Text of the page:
1. I hate my kinky hair. With EVERY fiber of my being. Do I try my best to moisturize properly? Sure! Have I made a genuine effort to love and embrace it? Of course. Has any of this helped NO. NO. NO. When I go to sleep, with my hair covered, I still wake up to a crunchy mess. It’s trash and everyone who doesn’t have it s beyond fortunate. The natural hair world is total BS. If my hair was longer it would be different, but my shrinkage is the devil. Elongating my hair requires time and money that I don’t have. “Find you a great natural hair stylist” they say. Who’s going to pay for that!? I don’t know. I don’t know why I even wrote this. Just needed to get it out.

    1. I am SO sorry to hear that you’re so unhappy with your hair – but thank you for feeling comfortable enough to vent! It sounds like you’re struggling to find a regimen that keeps your hair moisturizer, and I’d be happy to try and help you figure that out. As for the natural hair world, I’m not sure what you mean by it being the devil – I’ve found camaraderie and advice within the community. Let’s chat via email.

  2. I totally agree. Whenever I also try to braid or do anything with my white friends hair, I’m totally super clueless, but when it comes to kinky hair I know what to do to make it look good.
    It’s all a matter of learning how to handle your hair.
    I’m also not too big a fan of super defined twist outs and all, because we often just want our hair to emulate another texture and once there is a bit more frizz than usual, the style is “ruined”.
    But anyway, I believe it is everyone’s personal decision if they want to relax again, but I understand your point that they are relaxing again, because their hair isn’t as “manageable” as they would have liked.

  3. This was a very good read. I can definitely relate with straight hair being unmanageable. I had a friend from the Philippines with the straightest hair ever. She wanted cornrows and I simply could not get them to look like mine- I was natural- or even to stay cornrowed. The whole thing fell apart.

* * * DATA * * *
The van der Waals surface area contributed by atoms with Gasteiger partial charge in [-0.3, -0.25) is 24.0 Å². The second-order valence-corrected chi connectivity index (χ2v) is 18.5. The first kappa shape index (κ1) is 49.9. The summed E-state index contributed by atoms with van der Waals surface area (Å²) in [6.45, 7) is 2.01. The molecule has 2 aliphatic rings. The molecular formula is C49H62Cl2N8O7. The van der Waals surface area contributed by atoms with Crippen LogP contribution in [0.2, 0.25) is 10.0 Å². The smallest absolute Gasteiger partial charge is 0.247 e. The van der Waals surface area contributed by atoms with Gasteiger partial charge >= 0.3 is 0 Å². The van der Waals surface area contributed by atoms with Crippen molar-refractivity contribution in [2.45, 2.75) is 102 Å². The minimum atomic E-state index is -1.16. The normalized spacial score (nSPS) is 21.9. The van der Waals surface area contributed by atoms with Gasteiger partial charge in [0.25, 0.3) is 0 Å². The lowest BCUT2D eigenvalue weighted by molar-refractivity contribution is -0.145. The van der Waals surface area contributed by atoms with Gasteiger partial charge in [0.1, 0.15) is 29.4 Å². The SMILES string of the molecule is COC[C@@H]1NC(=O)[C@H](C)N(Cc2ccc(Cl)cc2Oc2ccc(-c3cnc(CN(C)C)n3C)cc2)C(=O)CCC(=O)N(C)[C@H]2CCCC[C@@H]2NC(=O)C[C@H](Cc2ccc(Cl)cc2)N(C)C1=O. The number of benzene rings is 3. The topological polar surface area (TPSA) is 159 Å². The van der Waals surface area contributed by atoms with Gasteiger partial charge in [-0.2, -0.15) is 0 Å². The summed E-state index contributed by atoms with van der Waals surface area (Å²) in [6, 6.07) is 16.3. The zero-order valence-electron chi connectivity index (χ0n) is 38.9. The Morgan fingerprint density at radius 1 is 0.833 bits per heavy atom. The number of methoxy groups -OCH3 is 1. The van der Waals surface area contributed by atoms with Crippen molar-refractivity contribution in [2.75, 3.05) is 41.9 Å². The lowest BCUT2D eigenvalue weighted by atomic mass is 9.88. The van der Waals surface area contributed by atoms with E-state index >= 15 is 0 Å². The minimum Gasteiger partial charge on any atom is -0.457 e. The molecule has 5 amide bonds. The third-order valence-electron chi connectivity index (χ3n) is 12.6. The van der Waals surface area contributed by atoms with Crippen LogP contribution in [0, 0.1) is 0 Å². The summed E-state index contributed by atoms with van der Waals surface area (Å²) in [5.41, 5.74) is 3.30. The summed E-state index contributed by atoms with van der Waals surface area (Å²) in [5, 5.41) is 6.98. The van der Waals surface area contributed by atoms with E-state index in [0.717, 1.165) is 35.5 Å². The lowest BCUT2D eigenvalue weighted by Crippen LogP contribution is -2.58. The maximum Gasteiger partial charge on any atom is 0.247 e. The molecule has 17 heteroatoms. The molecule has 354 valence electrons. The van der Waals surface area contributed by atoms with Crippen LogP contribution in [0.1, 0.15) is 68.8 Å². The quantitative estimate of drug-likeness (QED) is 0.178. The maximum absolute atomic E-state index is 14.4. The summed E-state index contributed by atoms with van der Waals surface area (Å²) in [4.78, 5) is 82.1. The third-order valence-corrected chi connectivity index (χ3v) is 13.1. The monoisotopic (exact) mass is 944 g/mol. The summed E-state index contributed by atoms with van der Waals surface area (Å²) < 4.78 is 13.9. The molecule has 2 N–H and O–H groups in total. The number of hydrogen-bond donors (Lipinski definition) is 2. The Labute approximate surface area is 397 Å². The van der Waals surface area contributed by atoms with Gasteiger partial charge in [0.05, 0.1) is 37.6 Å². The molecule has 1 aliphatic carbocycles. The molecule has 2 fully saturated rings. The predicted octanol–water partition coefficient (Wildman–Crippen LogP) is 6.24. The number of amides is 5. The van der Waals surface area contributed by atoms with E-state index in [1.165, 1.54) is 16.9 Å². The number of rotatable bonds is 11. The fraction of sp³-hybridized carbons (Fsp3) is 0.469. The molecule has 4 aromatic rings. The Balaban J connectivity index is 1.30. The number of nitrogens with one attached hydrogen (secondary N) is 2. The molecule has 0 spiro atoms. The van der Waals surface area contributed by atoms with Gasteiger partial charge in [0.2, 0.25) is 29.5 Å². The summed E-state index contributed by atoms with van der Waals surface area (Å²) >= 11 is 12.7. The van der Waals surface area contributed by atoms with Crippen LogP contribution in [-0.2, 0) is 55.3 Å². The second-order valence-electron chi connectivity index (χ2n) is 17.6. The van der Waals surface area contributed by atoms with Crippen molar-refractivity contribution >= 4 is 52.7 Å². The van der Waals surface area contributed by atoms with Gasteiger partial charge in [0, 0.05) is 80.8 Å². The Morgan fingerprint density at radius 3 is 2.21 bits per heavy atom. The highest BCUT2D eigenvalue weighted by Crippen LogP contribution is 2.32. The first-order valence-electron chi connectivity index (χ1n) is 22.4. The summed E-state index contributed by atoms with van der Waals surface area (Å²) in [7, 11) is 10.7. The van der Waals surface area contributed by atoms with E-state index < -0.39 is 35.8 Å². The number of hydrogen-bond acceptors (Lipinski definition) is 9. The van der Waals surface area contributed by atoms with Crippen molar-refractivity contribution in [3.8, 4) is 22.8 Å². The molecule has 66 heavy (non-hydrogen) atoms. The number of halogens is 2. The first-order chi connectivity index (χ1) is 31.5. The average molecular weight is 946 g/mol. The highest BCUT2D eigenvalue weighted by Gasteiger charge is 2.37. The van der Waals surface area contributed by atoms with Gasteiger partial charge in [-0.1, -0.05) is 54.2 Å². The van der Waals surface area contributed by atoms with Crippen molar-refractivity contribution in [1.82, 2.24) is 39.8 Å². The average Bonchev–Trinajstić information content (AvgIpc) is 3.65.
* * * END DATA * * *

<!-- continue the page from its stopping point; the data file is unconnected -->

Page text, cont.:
I relaxed my hair 9 years ago because I couldn’t ‘tame’ my natural hair, even though I knew one day I would get tired of having to put in a chemical to get it to ‘behave’.
    Now I’m transitioning to natural and am getting ready to wear my hair any way it grows out of my scalp.
    That said, I think straight hair can be beautiful, just as afro hair can be beautiful. I’ve maintained healthy relaxed hair, now I just want to move on. It’s a personal decision what anyone decides to do with their hair, just as some choose to wear makeup and others decide it’s unnatural.
    As long as you’re making the choice for you, I think it’s okay.

  4. Hmmm…I don’t know. I always say this ‘going back to your roots’ is like marriage; no one should try to force you into it. It should be YOUR decision and yours alone, ‘cos when all’s said and done, you’re the one who’s going to face the music. Nobody else. Just you. All marriages are marriages, but not all marriages are the same. I’m natural today, but far be it from me to question another person’s decision to return to a relaxed head. I don’t know what she went through, where she’s been, or where she’s headed, so who am I to question her decisions about what she does with her own head. Having said that, I’m the first to unfollow any former natural who returns to a relaxer; heck, I won’t even follow anyone who’s not 4c like me (I don’t care how wonderful her regimen or her results are). I just don’t see the point. I mean, we are not headed to the same results (indeed, we CANNOT have the same end point), and I do not want to frustrate myself with unrealistic expectations, so I’d rather not “hang out” with you in the virtual cyber world, thank you very much! 😀

    I do hear you though, per the effect such influential vloggers may have on the morale of budding and struggling new-naturals when they go back to relaxers. We often forget though, that even though we may think of such vloggers as ‘seasoned’, they have their own very real struggles (we don’t call relaxers creamy-crack for nothing!) lol!!!

    Anyway, that’s my two cents.